Tips on how to spot a malicious email
“I have installed antivirus software and I’m still receiving scam emails!” Sounds familiar doesn't it?
Email inboxes are still the most effective tool for cyber criminals to steal sensitive data and access computer networks. Most companies use antivirus software expecting to stop new threats or advanced malicious-email attacks. Unfortunately, this is not always successful.
Scam emails are a real concern because they are often used to deliver new ‘fast-break’ or ‘zero-day’ attacks. Endpoint antivirus software can identify known threats and assist in stopping threats delivered via other means such as flash drives or USB but zero-day malware received in scam emails is likely to remain undetected by any antivirus software.
Cyber criminals consistently adapt and develop their exploitation tools at a fast pace. It can take hours or even days for antivirus vendors to identify new threats and organize software updates. Further, delays then occur while their customers download and install those updates. During the updating process, unprotected computers are susceptible to attack.
Because sophisticated cybercrime networks are familiar with traditional antivirus solutions, they will examine and improve their attacks to ensure success.
In one specific email scam that had been intercepted, scammers used over 160 variations of the attack to stay ahead of antivirus updates.
Companies that rely on antivirus protection alone put their data-security at serious risk. Cyber criminals know that humans are a cybersecurity loophole. Their objective is to get malware emails into a company’s inboxes, because people are much easier to trick than machines. If just one person inside a company opens a scam email and clicks on a link, they can infect the whole company’s computer network.
Have a look at the screenshot below. This is an actual scam email that was intercepted earlier this year.
The ‘update payment’ link in this message goes to a phishing website with bogus Netflix branding.
Looks genuine, doesn’t it?
Unfortunately, the sole-purpose of this web-page is to collect the personal details and credit card data of victims who were fooled into clicking the email link. A email message like this is unlikely to be detected by antivirus software.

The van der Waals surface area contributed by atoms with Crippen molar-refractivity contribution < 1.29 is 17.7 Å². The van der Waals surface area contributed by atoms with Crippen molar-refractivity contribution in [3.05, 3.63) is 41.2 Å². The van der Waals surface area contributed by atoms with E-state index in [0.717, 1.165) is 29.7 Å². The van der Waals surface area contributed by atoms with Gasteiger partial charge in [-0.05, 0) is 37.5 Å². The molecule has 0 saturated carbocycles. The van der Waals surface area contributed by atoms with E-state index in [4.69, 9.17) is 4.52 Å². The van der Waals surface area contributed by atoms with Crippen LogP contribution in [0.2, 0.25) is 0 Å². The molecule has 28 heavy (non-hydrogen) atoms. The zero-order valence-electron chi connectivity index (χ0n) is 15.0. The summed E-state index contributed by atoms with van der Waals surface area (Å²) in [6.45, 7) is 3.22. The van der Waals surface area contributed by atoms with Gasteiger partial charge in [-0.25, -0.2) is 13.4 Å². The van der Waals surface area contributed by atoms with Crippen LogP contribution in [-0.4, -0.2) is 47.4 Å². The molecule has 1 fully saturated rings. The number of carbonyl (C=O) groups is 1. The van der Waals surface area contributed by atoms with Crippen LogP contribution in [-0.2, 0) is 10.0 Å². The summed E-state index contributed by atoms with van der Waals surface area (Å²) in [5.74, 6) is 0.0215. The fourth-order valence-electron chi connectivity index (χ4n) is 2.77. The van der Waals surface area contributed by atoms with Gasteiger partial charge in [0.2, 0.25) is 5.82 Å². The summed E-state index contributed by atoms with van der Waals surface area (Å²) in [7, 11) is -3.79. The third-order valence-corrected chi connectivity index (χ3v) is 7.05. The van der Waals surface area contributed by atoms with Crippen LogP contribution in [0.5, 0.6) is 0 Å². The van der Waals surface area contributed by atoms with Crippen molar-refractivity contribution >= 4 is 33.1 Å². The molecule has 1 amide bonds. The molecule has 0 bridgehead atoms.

If your company’s inboxes aren’t protected, messages like these are probably being received by your staff and it’s a matter of time before someone has a momentary lapse of judgement and clicks on the wrong link.
Here's our tips on how to spot a malicious email -
- Use your Outlook Reading pane to look at the email.
- Check the email address it is being sent from. The displayed name may be legitimate but what does the actual email address say?
- Look at the link in the email. Is it related to the company that is sending the email?
- Look at the language in the email. Is it generic? Does it say dear customer?
- Examine the attachment name. Is it generic? Is it something you recognise?
- If in doubt call your IT department/partner or delete it.
If you'd like any further information, assistance with your cyber security or you don't know where to start please call us on 1300 4 787 389 or email us at firstname.lastname@example.org.
About the Author
Geoff Stewart is a highly experienced and skilled Technology Director at Surety IT. His knowledge is based on years of industry experience having created customised, stable, well performing systems both for multi-national companies in the UK and Australia and Surety IT customers.
Surety IT can help you create the right system to enhance your business, ensuring you know how it is right for you and how to use it. We will tailor a solution to suit your needs with leading systems, local support and more, building your vision for a more flexible and capable business.